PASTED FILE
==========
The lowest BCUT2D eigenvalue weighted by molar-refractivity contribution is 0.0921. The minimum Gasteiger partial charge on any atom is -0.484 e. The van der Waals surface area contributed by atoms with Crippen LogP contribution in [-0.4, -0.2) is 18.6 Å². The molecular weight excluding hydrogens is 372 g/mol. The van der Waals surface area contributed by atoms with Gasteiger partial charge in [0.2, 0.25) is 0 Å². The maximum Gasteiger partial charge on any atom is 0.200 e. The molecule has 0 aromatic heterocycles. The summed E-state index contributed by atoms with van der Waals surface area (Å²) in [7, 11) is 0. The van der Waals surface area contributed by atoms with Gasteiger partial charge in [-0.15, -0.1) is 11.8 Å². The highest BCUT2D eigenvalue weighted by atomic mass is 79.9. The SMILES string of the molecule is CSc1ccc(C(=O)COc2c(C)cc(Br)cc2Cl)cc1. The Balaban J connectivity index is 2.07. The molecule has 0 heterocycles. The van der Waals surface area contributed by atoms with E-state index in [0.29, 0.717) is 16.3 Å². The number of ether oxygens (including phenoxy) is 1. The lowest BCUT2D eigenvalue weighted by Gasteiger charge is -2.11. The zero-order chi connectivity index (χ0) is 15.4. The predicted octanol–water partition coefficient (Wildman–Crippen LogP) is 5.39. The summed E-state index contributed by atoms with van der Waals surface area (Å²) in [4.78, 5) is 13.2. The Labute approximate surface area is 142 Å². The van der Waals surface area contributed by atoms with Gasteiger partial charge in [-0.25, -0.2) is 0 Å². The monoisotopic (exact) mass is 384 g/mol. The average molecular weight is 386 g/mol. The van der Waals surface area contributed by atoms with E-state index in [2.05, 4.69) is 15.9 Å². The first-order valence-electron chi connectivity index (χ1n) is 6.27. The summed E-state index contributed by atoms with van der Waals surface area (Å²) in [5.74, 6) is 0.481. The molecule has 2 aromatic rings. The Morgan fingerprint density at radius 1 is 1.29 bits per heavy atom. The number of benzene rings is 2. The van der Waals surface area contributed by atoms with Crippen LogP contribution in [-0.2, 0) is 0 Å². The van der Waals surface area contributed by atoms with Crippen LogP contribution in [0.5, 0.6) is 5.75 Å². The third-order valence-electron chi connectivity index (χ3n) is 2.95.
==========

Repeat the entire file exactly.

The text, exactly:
The lowest BCUT2D eigenvalue weighted by molar-refractivity contribution is 0.0921. The minimum Gasteiger partial charge on any atom is -0.484 e. The van der Waals surface area contributed by atoms with Crippen LogP contribution in [-0.4, -0.2) is 18.6 Å². The molecular weight excluding hydrogens is 372 g/mol. The van der Waals surface area contributed by atoms with Gasteiger partial charge in [0.2, 0.25) is 0 Å². The maximum Gasteiger partial charge on any atom is 0.200 e. The molecule has 0 aromatic heterocycles. The summed E-state index contributed by atoms with van der Waals surface area (Å²) in [7, 11) is 0. The van der Waals surface area contributed by atoms with Gasteiger partial charge in [-0.15, -0.1) is 11.8 Å². The highest BCUT2D eigenvalue weighted by atomic mass is 79.9. The SMILES string of the molecule is CSc1ccc(C(=O)COc2c(C)cc(Br)cc2Cl)cc1. The Balaban J connectivity index is 2.07. The molecule has 0 heterocycles. The van der Waals surface area contributed by atoms with E-state index in [0.29, 0.717) is 16.3 Å². The number of ether oxygens (including phenoxy) is 1. The lowest BCUT2D eigenvalue weighted by Gasteiger charge is -2.11. The zero-order chi connectivity index (χ0) is 15.4. The predicted octanol–water partition coefficient (Wildman–Crippen LogP) is 5.39. The summed E-state index contributed by atoms with van der Waals surface area (Å²) in [4.78, 5) is 13.2. The Labute approximate surface area is 142 Å². The van der Waals surface area contributed by atoms with Gasteiger partial charge in [-0.25, -0.2) is 0 Å². The monoisotopic (exact) mass is 384 g/mol. The average molecular weight is 386 g/mol. The van der Waals surface area contributed by atoms with E-state index in [2.05, 4.69) is 15.9 Å². The first-order valence-electron chi connectivity index (χ1n) is 6.27. The summed E-state index contributed by atoms with van der Waals surface area (Å²) in [5.74, 6) is 0.481. The molecule has 2 aromatic rings. The Morgan fingerprint density at radius 1 is 1.29 bits per heavy atom. The number of benzene rings is 2. The van der Waals surface area contributed by atoms with Crippen LogP contribution in [-0.2, 0) is 0 Å². The van der Waals surface area contributed by atoms with Crippen LogP contribution in [0.5, 0.6) is 5.75 Å². The third-order valence-electron chi connectivity index (χ3n) is 2.95.